Homeowners with variable rate mortgages can lock in, but the fixed rate they pay will be based on current market conditions. They’ll also have to lock in for a term of equal or greater length than the term remaining on their variable mortgage. Many homeowners are shocked when they discover they can’t lock in at their current variable rate or choose the term. 

Fixed-Rate or Variable-Rate?

When debating the pros and cons of fixed and variable rate mortgages, home buyers need to discuss several key factors with their mortgage brokers and financial advisors:

  1. How will penalties be charged?  Lenders don’t calculate penalties to break a mortgage contract the same way. Make sure you understand the costs you’ll incur if you exit before maturity.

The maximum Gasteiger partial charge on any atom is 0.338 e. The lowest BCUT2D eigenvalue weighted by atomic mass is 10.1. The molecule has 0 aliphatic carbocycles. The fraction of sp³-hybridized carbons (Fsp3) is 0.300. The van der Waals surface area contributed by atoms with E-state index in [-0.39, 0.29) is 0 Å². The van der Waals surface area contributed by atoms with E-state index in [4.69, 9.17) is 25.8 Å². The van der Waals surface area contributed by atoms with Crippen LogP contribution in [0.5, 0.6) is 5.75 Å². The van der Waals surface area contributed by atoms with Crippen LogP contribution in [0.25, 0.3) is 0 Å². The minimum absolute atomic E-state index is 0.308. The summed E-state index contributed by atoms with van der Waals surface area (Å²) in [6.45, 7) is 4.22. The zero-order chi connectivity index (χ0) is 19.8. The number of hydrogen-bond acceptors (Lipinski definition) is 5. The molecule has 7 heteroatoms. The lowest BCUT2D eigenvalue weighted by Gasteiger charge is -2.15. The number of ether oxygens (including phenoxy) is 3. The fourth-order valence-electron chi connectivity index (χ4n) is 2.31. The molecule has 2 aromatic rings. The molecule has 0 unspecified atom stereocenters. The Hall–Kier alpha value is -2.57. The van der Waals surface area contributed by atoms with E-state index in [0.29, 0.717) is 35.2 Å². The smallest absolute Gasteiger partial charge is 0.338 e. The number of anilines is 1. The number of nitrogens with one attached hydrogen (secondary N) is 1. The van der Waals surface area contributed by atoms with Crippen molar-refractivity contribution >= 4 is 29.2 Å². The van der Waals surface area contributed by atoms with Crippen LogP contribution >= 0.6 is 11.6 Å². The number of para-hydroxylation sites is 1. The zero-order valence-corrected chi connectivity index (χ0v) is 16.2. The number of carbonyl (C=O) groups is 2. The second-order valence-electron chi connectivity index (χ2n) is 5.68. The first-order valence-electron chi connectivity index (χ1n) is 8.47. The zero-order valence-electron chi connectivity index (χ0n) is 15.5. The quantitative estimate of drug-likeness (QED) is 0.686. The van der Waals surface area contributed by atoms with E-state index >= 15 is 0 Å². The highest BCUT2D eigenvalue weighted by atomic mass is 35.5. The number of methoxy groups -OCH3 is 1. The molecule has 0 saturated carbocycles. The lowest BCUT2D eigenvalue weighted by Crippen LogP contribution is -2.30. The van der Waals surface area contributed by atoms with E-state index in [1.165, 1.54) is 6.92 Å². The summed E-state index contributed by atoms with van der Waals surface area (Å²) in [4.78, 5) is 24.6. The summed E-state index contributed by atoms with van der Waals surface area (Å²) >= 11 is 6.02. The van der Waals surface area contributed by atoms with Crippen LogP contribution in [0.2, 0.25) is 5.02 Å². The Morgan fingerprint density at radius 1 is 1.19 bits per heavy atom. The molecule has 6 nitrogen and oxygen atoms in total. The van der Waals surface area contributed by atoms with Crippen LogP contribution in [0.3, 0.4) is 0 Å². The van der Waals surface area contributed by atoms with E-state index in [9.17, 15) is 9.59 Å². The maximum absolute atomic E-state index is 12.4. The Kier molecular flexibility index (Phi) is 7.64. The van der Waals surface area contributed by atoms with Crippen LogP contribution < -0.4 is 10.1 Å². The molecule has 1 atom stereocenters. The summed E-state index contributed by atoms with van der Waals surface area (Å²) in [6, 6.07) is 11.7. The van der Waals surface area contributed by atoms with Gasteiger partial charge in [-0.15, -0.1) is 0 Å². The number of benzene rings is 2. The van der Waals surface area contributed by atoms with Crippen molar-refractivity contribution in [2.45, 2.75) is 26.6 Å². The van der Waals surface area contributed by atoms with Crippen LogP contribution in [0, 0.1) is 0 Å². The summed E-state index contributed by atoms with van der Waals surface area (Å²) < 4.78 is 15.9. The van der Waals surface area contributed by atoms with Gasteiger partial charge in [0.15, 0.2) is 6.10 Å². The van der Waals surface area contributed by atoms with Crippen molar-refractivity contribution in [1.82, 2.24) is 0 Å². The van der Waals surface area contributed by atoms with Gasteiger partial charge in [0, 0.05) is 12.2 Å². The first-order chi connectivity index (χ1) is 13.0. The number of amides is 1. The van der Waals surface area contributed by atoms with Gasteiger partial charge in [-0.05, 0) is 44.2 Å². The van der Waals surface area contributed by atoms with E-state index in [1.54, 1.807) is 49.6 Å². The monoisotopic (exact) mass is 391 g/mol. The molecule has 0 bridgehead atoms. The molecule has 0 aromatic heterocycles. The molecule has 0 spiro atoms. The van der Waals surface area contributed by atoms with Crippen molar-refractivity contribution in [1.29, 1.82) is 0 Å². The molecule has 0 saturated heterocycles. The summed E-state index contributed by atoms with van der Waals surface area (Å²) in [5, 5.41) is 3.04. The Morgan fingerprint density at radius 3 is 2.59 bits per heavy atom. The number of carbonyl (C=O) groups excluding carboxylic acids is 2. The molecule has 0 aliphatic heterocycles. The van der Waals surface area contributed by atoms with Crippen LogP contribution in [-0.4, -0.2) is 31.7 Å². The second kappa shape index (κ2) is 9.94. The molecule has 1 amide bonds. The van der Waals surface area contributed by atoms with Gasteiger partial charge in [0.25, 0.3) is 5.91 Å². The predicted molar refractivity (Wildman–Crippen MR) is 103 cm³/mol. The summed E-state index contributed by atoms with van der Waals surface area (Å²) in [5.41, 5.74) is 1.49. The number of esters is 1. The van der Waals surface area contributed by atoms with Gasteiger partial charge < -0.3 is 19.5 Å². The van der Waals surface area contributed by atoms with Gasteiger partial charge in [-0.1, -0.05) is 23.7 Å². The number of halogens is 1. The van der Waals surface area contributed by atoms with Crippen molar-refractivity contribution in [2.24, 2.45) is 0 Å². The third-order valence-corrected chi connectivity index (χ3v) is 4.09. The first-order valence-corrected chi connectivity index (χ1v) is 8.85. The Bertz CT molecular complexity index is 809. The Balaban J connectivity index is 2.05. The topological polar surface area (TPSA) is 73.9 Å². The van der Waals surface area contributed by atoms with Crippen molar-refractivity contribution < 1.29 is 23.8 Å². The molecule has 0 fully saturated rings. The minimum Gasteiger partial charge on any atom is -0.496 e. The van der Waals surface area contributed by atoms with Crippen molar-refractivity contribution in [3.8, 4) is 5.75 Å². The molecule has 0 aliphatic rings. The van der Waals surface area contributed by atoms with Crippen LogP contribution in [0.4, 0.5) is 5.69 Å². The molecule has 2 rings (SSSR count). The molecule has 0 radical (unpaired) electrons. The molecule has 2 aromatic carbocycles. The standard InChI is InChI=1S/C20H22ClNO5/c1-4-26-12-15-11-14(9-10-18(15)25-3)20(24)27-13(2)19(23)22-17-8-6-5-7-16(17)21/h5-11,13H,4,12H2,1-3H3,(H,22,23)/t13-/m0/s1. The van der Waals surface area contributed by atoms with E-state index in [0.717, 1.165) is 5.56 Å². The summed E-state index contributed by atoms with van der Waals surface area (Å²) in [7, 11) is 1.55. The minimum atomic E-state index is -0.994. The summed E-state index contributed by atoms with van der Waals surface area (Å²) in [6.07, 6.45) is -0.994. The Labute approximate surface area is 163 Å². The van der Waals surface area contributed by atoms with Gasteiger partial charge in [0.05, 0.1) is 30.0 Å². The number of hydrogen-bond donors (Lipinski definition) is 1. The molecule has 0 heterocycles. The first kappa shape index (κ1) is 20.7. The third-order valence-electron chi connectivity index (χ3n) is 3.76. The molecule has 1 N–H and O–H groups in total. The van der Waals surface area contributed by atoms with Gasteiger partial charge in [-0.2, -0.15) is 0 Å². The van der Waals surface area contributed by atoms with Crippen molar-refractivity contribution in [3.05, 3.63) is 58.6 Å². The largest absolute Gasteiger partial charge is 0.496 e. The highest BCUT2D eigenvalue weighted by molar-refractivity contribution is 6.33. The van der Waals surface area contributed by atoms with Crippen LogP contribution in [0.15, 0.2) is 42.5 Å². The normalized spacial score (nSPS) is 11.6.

2. Does the mortgage include restrictions such as prohibiting the transfer of the mortgage to another property to avoid penalties or banning a mid-term refinance with another institution? 
  3. Can the homeowner obtain a payout or discharge statement if they are refinancing, and not selling their home? To keep homeowners until the end of the term, some ultra-low mortgage products contain clauses that let you break the mortgage only if the home is sold.

Jon and Jen’s unique life, financial, family and career circumstances will help them decide whether a fixed-or variable-rate mortgage makes the best sense for them. But they’re fictional - when it comes to real life, it’s important to do the research, crunch the numbers, and figure out what type of mortgage will put your mind at ease. 


GuidedBy is a community builder and part of the Glacier Media news network. This article originally appeared on a Glacier Media publication.